Whether high rates of hyperbolic discounting precede addictions or vice versa is currently unknown, although some studies have reported that high-rate discounters are more likely to consume alcohol[19] and cocaine[20] than lower-rate discounters. Likewise, some have suggested that high-rate hyperbolic discounting makes unpredictable (gambling) outcomes more satisfying.[21]

The degree of discounting is vitally important in describing hyperbolic discounting, especially in the discounting of specific rewards such as money. The discounting of monetary rewards varies across age groups due to the varying discount rate.[13] The rate depends on a variety of factors, including the species being observed, age, experience, and the amount of time needed to consume the reward.[22][23]

See Also: Time value of money, Time preference, Intertemporal choice, Deferred gratification, Akrasia, Temporal motivation theory

References

  1. Poling, A., Edwards, T. L., Weeden, M., & Foster, T. (2011). The matching law. Psychological Record, 61(2), 313-322.
  2. Simon, C., & Baum, W. M. (2017). Allocation of Speech in Conversation. Journal of Experimental Analysis of Behavior, 107.
  3. Herrnstein, R.J. (1961). Relative and absolute strength of responses as a function of frequency of reinforcement. Journal of the Experimental Analysis of Behaviour, 4, 267–72.
  4. Baum, W.M. (1974). On two types of deviation from the matching law: Bias and undermatching. Journal of the Experimental Analysis of Behavior, 22, 231–42.
  5. Davison, M. & McCarthy, D. (1988). The matching law: A research review. Hillsdale, NJ: Erlbaum.
  6. Herrnstein, R.J. (1970). On the law of effect. Journal of the Experimental Analysis of Behavior, 13, 243–66.
  7. Skinner, B. F. (1971)Beyond Freedom and Dignity, New Yori:Knopf
  8. Bradshaw, C.M.; Szabadi, E. & Bevan, P. (1976). Behavior of humans in variable-interval schedules of reinforcement Journal of the Experimental Analysis of Behavior, 26, 135–41.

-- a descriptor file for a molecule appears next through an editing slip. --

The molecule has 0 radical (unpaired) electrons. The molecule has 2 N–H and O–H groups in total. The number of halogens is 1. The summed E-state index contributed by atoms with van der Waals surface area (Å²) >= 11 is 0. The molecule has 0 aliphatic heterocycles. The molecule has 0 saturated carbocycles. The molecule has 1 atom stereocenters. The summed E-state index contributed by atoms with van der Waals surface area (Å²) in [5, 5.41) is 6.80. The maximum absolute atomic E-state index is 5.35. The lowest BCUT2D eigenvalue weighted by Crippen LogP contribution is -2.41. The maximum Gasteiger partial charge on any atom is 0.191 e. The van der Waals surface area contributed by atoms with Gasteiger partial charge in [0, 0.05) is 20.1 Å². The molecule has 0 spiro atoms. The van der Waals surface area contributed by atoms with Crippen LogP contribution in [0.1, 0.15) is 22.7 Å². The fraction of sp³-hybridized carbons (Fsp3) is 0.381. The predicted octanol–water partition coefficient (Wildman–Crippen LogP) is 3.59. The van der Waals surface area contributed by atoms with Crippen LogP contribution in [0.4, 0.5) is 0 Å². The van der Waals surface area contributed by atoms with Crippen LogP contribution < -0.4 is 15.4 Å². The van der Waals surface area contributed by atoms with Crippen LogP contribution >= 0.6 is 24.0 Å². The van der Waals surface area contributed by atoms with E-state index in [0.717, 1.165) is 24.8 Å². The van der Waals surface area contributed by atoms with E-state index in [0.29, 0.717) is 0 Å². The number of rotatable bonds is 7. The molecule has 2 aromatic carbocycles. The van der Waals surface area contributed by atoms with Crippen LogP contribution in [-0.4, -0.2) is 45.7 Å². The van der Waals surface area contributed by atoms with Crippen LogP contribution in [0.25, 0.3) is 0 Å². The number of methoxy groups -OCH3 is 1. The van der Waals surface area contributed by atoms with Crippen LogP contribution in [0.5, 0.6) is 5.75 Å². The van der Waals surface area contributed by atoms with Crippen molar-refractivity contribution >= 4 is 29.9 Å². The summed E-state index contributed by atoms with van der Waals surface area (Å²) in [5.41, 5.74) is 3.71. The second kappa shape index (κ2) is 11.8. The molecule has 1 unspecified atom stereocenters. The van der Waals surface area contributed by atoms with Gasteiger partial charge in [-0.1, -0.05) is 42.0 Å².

9. Horne, P.J. & Lowe, C.F. (1993). Determinants of human performance on concurrent schedules. Journal of the Experimental Analysis of Behavior, 59, 29–60. doi:10.1901/jeab.1993.59-29
  10. Strand, P.S. (2001) Momentum, Matching, and Meaning: Toward a Fuller Exploitation of Operant Principles. The Behavior Analyst Today, 2(3), 170–84
  11. James Snyder, Mike Stoolmiller, Gerald R. Patterson, Lynn Schrepferman, Jessica Oeser, Kassy Johnson, and Dana Soetaert (2003): The Application of Response Allocation Matching to Understanding Risk Mechanisms in Development: The Case of Young Children’s Deviant Talk and Play, and Risk for Early-Onset Antisocial Behavior. The Behavior Analyst Today, 4(4), 435–45 “Archived copy” (PDF). Archived from the original (PDF) on 2011-08-24. Retrieved 2011-11-17.
  12. Snyder, J.J. & Patterson, G.R. (1995). Individualized differences in social aggression: A test of the reinforcement hypothesis in the natural environment. Behavior Therapy, 26, 371–91.
  13. Baum, W.M. (1974). On two types of deviation from the matching law: Bias and undermatching. Journal of the Experimental Analysis of Behavior, 22, 231–42.
  14. Bradshaw, C.M.; Szabadi, E. & Bevan, P. (1976). Behavior of humans in variable-interval schedules of reinforcement Journal of the Experimental Analysis of Behavior, 26, 135–41.
  15. Davison, M. & McCarthy, D. (1988). The matching law: A research review. Hillsdale, NJ: Erlbaum.
  16. Herrnstein, R.J. (1961). Relative and absolute strength of responses as a function of frequency of reinforcement. Journal of the Experimental Analysis of Behaviour, 4, 267–72.
  17. Herrnstein, R.J. (1970). On the law of effect. Journal of the Experimental Analysis of Behavior, 13, 243–66.
  18. Horne, P.J. & Lowe, C.F. (1993). Determinants of human performance on concurrent schedules. Journal of the Experimental Analysis of Behavior, 59, 29–60. doi:10.1901/jeab.1993.59-29.
  19. Poling, A., Edwards, T. L., Weeden, M., & Foster, T. (2011). The matching law. Psychological Record, 61(2), 313-322.
  20. Simon, C., & Baum, W. M. (2017). Allocation of Speech in Conversation. Journal of Experimental Analysis of Behavior, 107.